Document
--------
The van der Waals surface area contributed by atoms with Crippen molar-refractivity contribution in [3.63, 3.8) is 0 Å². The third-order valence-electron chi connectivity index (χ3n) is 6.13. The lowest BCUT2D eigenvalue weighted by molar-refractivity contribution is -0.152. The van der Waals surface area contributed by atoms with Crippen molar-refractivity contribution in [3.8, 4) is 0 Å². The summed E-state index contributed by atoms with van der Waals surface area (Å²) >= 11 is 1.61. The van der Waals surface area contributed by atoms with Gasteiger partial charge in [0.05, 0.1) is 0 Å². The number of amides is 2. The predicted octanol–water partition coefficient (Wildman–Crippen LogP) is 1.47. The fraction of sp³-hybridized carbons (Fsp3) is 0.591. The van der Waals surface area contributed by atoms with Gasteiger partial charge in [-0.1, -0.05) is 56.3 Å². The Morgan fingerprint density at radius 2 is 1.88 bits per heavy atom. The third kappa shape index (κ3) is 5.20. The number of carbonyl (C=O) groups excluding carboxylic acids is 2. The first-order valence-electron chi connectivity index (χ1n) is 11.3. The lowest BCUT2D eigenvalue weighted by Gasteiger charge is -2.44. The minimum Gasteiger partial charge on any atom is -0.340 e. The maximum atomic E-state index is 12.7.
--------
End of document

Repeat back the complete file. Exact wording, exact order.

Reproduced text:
The van der Waals surface area contributed by atoms with Crippen molar-refractivity contribution in [3.63, 3.8) is 0 Å². The third-order valence-electron chi connectivity index (χ3n) is 6.13. The lowest BCUT2D eigenvalue weighted by molar-refractivity contribution is -0.152. The van der Waals surface area contributed by atoms with Crippen molar-refractivity contribution in [3.8, 4) is 0 Å². The summed E-state index contributed by atoms with van der Waals surface area (Å²) >= 11 is 1.61. The van der Waals surface area contributed by atoms with Gasteiger partial charge in [0.05, 0.1) is 0 Å². The number of amides is 2. The predicted octanol–water partition coefficient (Wildman–Crippen LogP) is 1.47. The fraction of sp³-hybridized carbons (Fsp3) is 0.591. The van der Waals surface area contributed by atoms with Gasteiger partial charge in [-0.1, -0.05) is 56.3 Å². The Morgan fingerprint density at radius 2 is 1.88 bits per heavy atom. The third kappa shape index (κ3) is 5.20. The number of carbonyl (C=O) groups excluding carboxylic acids is 2. The first-order valence-electron chi connectivity index (χ1n) is 11.3. The lowest BCUT2D eigenvalue weighted by Gasteiger charge is -2.44. The minimum Gasteiger partial charge on any atom is -0.340 e. The maximum atomic E-state index is 12.7.